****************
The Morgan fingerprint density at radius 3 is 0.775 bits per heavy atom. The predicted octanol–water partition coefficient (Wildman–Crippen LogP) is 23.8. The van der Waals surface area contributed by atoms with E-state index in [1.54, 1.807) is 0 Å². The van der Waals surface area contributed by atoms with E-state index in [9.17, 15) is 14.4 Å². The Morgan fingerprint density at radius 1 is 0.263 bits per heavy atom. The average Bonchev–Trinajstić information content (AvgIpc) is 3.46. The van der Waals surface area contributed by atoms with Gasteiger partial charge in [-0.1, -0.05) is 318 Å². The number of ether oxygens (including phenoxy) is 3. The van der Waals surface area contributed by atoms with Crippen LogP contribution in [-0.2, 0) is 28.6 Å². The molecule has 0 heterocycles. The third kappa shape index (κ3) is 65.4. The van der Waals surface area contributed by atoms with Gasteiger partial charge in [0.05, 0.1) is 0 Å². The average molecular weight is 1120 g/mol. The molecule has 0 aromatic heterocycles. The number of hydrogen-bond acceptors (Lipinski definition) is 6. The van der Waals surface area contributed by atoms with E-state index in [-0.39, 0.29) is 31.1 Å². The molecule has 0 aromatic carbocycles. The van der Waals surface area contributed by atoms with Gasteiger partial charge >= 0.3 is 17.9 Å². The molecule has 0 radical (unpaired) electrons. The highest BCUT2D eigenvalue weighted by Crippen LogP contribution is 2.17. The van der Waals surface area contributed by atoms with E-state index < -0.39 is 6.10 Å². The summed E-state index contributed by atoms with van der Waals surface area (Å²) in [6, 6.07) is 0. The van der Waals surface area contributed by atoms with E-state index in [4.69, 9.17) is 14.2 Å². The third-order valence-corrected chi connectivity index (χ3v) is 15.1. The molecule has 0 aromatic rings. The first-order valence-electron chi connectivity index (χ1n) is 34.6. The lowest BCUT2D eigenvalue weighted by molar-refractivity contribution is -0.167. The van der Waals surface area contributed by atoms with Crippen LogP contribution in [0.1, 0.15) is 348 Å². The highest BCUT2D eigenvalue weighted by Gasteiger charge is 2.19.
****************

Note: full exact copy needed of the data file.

The Morgan fingerprint density at radius 3 is 0.775 bits per heavy atom. The predicted octanol–water partition coefficient (Wildman–Crippen LogP) is 23.8. The van der Waals surface area contributed by atoms with E-state index in [1.54, 1.807) is 0 Å². The van der Waals surface area contributed by atoms with E-state index in [9.17, 15) is 14.4 Å². The Morgan fingerprint density at radius 1 is 0.263 bits per heavy atom. The average Bonchev–Trinajstić information content (AvgIpc) is 3.46. The van der Waals surface area contributed by atoms with Gasteiger partial charge in [-0.1, -0.05) is 318 Å². The number of ether oxygens (including phenoxy) is 3. The van der Waals surface area contributed by atoms with Crippen LogP contribution in [-0.2, 0) is 28.6 Å². The molecule has 0 heterocycles. The third kappa shape index (κ3) is 65.4. The van der Waals surface area contributed by atoms with Gasteiger partial charge in [0.05, 0.1) is 0 Å². The average molecular weight is 1120 g/mol. The molecule has 0 aromatic heterocycles. The number of hydrogen-bond acceptors (Lipinski definition) is 6. The van der Waals surface area contributed by atoms with E-state index in [-0.39, 0.29) is 31.1 Å². The molecule has 0 aromatic carbocycles. The van der Waals surface area contributed by atoms with Gasteiger partial charge >= 0.3 is 17.9 Å². The molecule has 0 radical (unpaired) electrons. The highest BCUT2D eigenvalue weighted by Crippen LogP contribution is 2.17. The van der Waals surface area contributed by atoms with E-state index < -0.39 is 6.10 Å². The summed E-state index contributed by atoms with van der Waals surface area (Å²) in [6, 6.07) is 0. The van der Waals surface area contributed by atoms with E-state index in [4.69, 9.17) is 14.2 Å². The third-order valence-corrected chi connectivity index (χ3v) is 15.1. The molecule has 0 aromatic rings. The first-order valence-electron chi connectivity index (χ1n) is 34.6. The lowest BCUT2D eigenvalue weighted by molar-refractivity contribution is -0.167. The van der Waals surface area contributed by atoms with Crippen LogP contribution in [0.1, 0.15) is 348 Å². The highest BCUT2D eigenvalue weighted by Gasteiger charge is 2.19.